Categorical variables were created to examine postdiagnosis use of any type of vitamin supplement, multivitamins, vitamin E, vitamin C, and use of any antioxidants (including multivitamins, vitamins C, and vitamin E). For each type of vitamin, variables were created for any use and for duration of use (≤3 months and > 3 months, 3 months is approximately half the time between diagnosis and the baseline interview). Women were also classified according to the timing of vitamin use in relation to cancer treatment. Information regarding the specific brand, composition, and dosage of vitamin supplements was not available.

Statistical analysis

Differences in clinical characteristics, lifestyle factors, and sociodemographics by postdiagnosis vitamin supplement use were assessed with the chi-square test. Given the known health benefits of vitamin supplement use in the general population and concern that the use of antioxidant supplements during cancer treatment may reduce the effectiveness of cancer therapies, we chose both total mortality and recurrence as the main outcomes for our analysis. We also conducted analyses with breast cancer–specific mortality as the outcome. Survival time was calculated as the time from breast cancer diagnosis to event, with censoring at non–breast cancer deaths for breast cancer–specific mortality, the last date of in-person contact, or May 31, 2008 (5 months before the most recent linkage to the vital statistics registry, whichever was the latest date).

Adjusted HRs and their corresponding 95% CIs were derived from Cox proportional hazards regression models, using age as the time scale (19). Entry time was defined as age at diagnosis, and exit time was defined as age at event or censoring. The reference group for all analyses was never use of any vitamin supplement after diagnosis.

Potential confounders included known clinical predictors of survival (ER/PR status, TNM stage, chemotherapy, radiotherapy, tamoxifen use) and baseline sociodemographic and lifestyle factors associated with both vitamin use and survival [education, income, body mass index (BMI)], regular tea drinker, regular exercise participation calculated using standard metabolic equivalents (METs; ref. 20) in MET-hours per week, cruciferous vegetable intake, soy protein intake] with statistical definitions shown in Table 1. To address the potential for residual confounding due to inadequate adjustment for categorized confounders, we created a propensity score (21), which combined these potential confounders into a summary variable (and also included smoking and alcohol intake), using logistic regression with vitamin use as the dependent variable and potential confounders as the independent variables (21). We evaluated the associations of vitamin use with mortality and recurrence, adjusting for the propensity score, and results were similar to those generated from analyses with adjustment for individual confounders. Therefore, only the results from the latter are presented.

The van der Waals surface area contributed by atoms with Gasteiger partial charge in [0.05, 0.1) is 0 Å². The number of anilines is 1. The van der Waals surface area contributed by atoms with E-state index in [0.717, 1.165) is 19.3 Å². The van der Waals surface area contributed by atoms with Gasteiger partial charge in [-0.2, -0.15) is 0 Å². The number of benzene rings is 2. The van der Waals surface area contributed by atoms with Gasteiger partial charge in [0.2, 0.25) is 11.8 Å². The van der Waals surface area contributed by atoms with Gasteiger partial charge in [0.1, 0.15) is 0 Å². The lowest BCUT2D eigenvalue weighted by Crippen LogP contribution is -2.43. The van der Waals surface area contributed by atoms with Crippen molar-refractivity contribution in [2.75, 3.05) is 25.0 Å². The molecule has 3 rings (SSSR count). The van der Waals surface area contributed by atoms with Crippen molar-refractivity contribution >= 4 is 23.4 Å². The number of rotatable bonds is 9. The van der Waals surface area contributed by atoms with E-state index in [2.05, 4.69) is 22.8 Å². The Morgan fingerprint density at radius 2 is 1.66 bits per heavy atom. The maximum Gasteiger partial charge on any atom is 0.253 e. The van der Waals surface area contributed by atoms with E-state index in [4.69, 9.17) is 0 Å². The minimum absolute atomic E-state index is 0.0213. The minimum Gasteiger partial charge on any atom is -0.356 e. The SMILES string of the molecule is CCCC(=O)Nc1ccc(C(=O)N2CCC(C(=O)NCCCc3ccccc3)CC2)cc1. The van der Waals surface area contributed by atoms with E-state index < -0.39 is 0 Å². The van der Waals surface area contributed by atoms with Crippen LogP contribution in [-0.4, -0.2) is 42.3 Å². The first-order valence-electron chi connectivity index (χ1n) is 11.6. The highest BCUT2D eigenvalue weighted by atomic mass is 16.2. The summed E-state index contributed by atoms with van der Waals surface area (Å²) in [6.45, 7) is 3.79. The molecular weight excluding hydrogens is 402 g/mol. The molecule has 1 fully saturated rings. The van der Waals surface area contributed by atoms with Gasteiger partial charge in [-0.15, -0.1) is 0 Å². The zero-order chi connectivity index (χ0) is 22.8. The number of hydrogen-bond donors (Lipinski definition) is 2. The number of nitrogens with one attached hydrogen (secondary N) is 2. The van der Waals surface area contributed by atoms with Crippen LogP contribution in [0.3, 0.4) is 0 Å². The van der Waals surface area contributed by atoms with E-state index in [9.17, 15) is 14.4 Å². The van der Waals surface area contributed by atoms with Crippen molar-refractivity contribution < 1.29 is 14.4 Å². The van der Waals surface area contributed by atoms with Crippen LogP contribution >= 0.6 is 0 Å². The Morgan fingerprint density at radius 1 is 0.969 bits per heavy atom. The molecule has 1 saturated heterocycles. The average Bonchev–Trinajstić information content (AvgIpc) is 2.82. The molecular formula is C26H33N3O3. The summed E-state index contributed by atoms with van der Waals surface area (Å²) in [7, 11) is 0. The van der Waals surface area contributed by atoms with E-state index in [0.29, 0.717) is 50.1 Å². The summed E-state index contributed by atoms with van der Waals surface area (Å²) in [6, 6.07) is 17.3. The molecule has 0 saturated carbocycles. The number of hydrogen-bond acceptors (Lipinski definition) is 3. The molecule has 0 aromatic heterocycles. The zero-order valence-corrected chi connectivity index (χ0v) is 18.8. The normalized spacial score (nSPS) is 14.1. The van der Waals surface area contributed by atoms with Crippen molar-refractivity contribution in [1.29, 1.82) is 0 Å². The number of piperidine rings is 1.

Radiotherapy, ER/PR status, TNM stage, and tamoxifen were examined as potential modifiers of the associations of vitamin use and breast cancer outcomes. Multiplicative interactions were tested for using −2 log likelihood ratio test statistics, which compared models with and without the interaction terms. All analyses were carried out using SAS version 9.2. Tests of statistical significance were based on 2-sided probability and values of P < 0.05 were considered statistically significant. Results for breast cancer–specific mortality were very similar to those for total mortality; hence, breast cancer–specific mortality results were included only as supplemental information (see Supplementary Tables S1–S3).

After an average of 4.1 years of follow-up (range: 0.5–6.2 years), 4,433 women were alive and 444 died (389 from breast cancer, 55 from other causes). A total of 4,325 women remained disease free during follow-up, and 532 had a breast cancer recurrence. Approximately 36.4% of breast cancer survivors ever used any type of vitamin supplement after diagnosis. Vitamin C was the most common (17.5%), followed by B vitamins (16.3%), vitamin E (7.6%), vitamin A (1.7%), and vitamin D (0.4%); about 11% used multivitamins.

Women who reported vitamin use tended to have higher education, income, daily intake of cruciferous vegetables and soy protein, and were more likely to have a lower BMI as well as to report not smoking, drinking tea, and exercising regularly (Table 1). Vitamin use did not vary significantly by age at diagnosis, joint ER and PR tumor status, TNM stage, chemotherapy, radiotherapy, tamoxifen use, number of pregnancies, family history of breast cancer, alcohol intake, or meat intake (Table 1).

As shown in Table 2, in general, postdiagnosis vitamin use within the first 6 months of cancer diagnosis [including any vitamins, multivitamins, vitamin E alone, vitamin C alone, and any antioxidants (multivitamins, vitamin C, and/or vitamin E)] was associated with reduced risk of total mortality and breast cancer recurrence, although not all HRs reached statistical significance. HRs were adjusted for multiple lifestyle factors (e.g., physical activity in MET-hours per week, soy protein intake), education, income, and clinical characteristics. Age-adjusted results were similar to the fully adjusted results (data not shown). The largest reduction in risk was seen for women who used vitamin C or E for a longer duration after diagnosis, estimated by use longer than approximately half the time period between diagnosis and the baseline interview. Specifically, women who used vitamin C for more than 3 months had a 44% decrease in risk of mortality (adjusted HR: 0.56; 95% CI: 0.37–0.87) and a 38% decrease in risk of recurrence (adjusted HR: 0.62; 95% CI: 0.43–0.90). Similarly, users of vitamin E for more than 3 months had a reduced risk of mortality (adjusted HR: 0.52; 95% CI: 0.27–1.01) and recurrence (adjusted HR: 0.57; 95% CI: 0.32–1.01), although point estimates were of marginal statistical significance (Table 2).

Associations of mortality and recurrence with vitamin use concurrent with chemotherapy and nonconcurrent with chemotherapy (vitamin use before or after chemotherapy) are shown in Table 3. This analysis was limited to women who received chemotherapy (n = 4,497), which comprised about 92% of study participants. We found that vitamin use concurrent or nonconcurrent with chemotherapy was associated with reduced risk of both mortality and recurrence, although the point estimates were not statistically significant, partially due to the reduced sample sizes for these analyses.